Ayah 1 – 2
This is one of the favors Allah did for the Quraysh. He saved them from the People of the Elephant who had tried to tear down the Ka`abah and wipe out all traces of its existence. Allah destroyed them, defeated them, thwarted their plans, made their efforts in vain and sent them back routed. They were people who were Christians, and thus, their religion was closer to the True Religion (Islam) than the idolatry of the Quraysh.
However, this was a means of giving a sign and preparing the way for the coming of the Messenger of Allah. For verily, he was born during that same year according to the most popular opinion. So the tongue of destiny was saying, “We will not help you, O people of Quraysh, because of any status you may have over the Ethiopians (Abyssinians). We are only helping you in order to defend the Ancient House (the Ka`abah), which We will honor, magnify, and venerate by sending the unlettered Prophet, Muhammad, the Finality of all Prophets.”
Allah subhanahu wa ta’ala begins this Surah by asking,
أَلَمْ تَرَ كَيْفَ فَعَلَ رَبُّكَ بِأَصْحَـبِ الْفِيلِ
“Have you not seen how your Lord dealt with the Owners of the Elephant?”
Allah subhanahu wa ta’ala begins this Surah by saying, “Have you not seen..” because its direct address is not only to Rasoolullah sallalahu aalyhi wa sallam, but also to the Quraysh and other people of the entire Arabia. These were the people who had witnessed with their own eyes the event of the destruction of the people of the elephant, for it had occurred only about forty to forty-five years earlier, and the people of Arabia had continually heard it described by the eye-witnesses themselves so that they had become so certain of it as though they had seen it with their own eyes.
Allah subhanahu wa ta’ala then says in Ayah 2,
أَلَمْ يَجْعَلْ كَيْدَهُمْ فِى تَضْلِيلٍ
“Did He not make their plot go astray?”
The word kayd is used for a secret plan meant to harm somebody. The question is, what was secret in this case? Sixty thousand troops together with several elephants had openly come from Yemen to Makkah, and they had kept no secret that they had come to destroy the Ka`abah.
Therefore, there was nothing secret about this plan. However, what was secret was the motive of the Abyssinians. They by destroying the Ka`abah, crushing down the Quraysh and intimidating the Arabians, wanted to take control of the trade route that led from south Arabia to Syria and Egypt. This motive they kept hidden, and instead proclaimed their intent that they wanted to destroy the Ka`abah, the principal House of Arab worship, in retaliation for the pollution of their cathedral by the Arabs.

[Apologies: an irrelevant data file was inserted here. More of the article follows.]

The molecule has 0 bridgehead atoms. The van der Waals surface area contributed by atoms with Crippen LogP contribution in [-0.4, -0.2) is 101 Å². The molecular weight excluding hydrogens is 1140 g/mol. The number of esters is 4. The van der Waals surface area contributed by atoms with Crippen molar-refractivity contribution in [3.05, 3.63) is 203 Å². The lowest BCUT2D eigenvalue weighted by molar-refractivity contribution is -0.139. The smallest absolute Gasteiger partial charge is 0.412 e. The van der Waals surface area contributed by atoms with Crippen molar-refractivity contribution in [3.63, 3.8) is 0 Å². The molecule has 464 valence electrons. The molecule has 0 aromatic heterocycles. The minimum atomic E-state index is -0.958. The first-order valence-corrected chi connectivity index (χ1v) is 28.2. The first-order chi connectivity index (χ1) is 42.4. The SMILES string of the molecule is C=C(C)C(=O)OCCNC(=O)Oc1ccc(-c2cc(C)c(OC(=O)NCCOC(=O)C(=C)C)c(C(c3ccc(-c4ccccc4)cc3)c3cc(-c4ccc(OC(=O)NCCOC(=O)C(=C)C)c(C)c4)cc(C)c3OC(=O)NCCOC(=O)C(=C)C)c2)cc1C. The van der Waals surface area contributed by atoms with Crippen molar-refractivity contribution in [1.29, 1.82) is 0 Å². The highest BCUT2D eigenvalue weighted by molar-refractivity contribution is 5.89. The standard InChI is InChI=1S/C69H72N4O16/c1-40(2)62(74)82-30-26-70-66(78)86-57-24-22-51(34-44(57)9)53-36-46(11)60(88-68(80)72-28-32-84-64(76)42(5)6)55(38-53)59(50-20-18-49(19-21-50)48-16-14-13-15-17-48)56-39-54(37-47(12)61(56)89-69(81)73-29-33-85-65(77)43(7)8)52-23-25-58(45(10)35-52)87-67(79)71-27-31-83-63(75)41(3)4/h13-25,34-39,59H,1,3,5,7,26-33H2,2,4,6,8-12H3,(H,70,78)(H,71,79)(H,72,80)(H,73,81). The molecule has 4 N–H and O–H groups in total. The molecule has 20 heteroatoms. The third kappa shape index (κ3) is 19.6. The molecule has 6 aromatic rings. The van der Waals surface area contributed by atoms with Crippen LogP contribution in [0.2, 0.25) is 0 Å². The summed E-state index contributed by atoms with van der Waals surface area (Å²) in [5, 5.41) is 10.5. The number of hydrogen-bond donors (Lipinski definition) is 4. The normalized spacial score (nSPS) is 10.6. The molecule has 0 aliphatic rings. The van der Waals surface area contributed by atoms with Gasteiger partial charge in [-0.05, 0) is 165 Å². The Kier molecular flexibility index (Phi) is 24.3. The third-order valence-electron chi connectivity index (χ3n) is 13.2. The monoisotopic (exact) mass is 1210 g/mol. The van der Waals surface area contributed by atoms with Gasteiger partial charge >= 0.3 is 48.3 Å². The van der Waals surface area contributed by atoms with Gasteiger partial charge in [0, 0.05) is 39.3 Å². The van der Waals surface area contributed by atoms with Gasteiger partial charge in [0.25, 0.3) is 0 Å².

Ayah 3 – 4
Allah subhanahu wa ta’ala says next,
وَأَرْسَلَ عَلَيْهِمْ طَيْراً أَبَابِيلَ – تَرْمِيهِم بِحِجَارَةٍ مِّن سِجِّيلٍ
“And He sent against them birds, in flocks (Ababil). Striking them with stones of Sijjil.”
Ababil means many separate and scattered groups whether of men or other creatures, which come from different sides successively. ‘Ikrimah and Qatadah say that these swarms of birds had come from the Red Sea side. Sa`id bin Jubair and ‘Ikrimah say that such birds had neither been seen before nor ever after; these were neither birds of Najd, nor of Hijaz, nor of Timamah (the land between Hijaz and the Red Sea).
lbn ‘Abbas says that their beaks were like those of birds and claws like the dog’s paw. ‘Ikrimah has stated that their heads were like the heads of the birds of prey, and almost all the reporters are agreed that each bird carried a stone in its beak and two stones in its claws. So the people of Makkah had these stones preserved with them for a long time.
Thus, Abu Nu`aim has related a statement of Naufal bin Abi Mu`awiyah, saying that he had seen the stones which had been thrown on the people of the elephant; they equaled a small pea seed in size and were dark red in color. According to Ibn `Abbas’s tradition that Abu Nu`aim has related, they were equal to a pine kernel, and according to Ibn Marduyah, equal to a goat’s dropping. Obviously, all the stones might not be equal but differing in size to some extent.
Ibn Hisham said, “Al-Ababil are the groups, as the Arabs do not speak of just one (bird).” He also said, “As for As-Sijjil, Yunus An-Nahwi and Abu `Ubaydah have informed me that according to the Arabs, it means something hard and solid.” He then said, “Some of the commentators have mentioned that it is actually two Persian words that the Arabs have made into one word. The two words are Sanj and Jil, Sanj meaning stones, and Jil meaning clay. The rocks are of these two types: stone and clay.”